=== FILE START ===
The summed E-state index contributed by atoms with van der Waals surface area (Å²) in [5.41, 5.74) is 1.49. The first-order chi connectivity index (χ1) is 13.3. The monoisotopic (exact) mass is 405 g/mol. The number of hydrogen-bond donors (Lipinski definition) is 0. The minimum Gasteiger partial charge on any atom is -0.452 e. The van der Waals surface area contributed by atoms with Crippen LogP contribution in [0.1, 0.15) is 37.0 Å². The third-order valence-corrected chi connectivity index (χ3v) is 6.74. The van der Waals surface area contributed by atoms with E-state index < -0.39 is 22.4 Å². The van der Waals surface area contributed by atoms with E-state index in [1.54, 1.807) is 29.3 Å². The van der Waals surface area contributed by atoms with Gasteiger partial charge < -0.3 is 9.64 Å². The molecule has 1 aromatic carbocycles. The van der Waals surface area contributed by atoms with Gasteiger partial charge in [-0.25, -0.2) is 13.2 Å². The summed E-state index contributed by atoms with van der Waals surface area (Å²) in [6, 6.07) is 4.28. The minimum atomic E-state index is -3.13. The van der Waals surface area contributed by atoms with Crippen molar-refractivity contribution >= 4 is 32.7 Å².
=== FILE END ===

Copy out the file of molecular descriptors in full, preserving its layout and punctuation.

The summed E-state index contributed by atoms with van der Waals surface area (Å²) in [5.41, 5.74) is 1.49. The first-order chi connectivity index (χ1) is 13.3. The monoisotopic (exact) mass is 405 g/mol. The number of hydrogen-bond donors (Lipinski definition) is 0. The minimum Gasteiger partial charge on any atom is -0.452 e. The van der Waals surface area contributed by atoms with Crippen LogP contribution in [0.1, 0.15) is 37.0 Å². The third-order valence-corrected chi connectivity index (χ3v) is 6.74. The van der Waals surface area contributed by atoms with E-state index < -0.39 is 22.4 Å². The van der Waals surface area contributed by atoms with E-state index in [1.54, 1.807) is 29.3 Å². The van der Waals surface area contributed by atoms with Gasteiger partial charge < -0.3 is 9.64 Å². The molecule has 1 aromatic carbocycles. The van der Waals surface area contributed by atoms with Gasteiger partial charge in [-0.25, -0.2) is 13.2 Å². The summed E-state index contributed by atoms with van der Waals surface area (Å²) in [6, 6.07) is 4.28. The minimum atomic E-state index is -3.13. The van der Waals surface area contributed by atoms with Crippen molar-refractivity contribution >= 4 is 32.7 Å².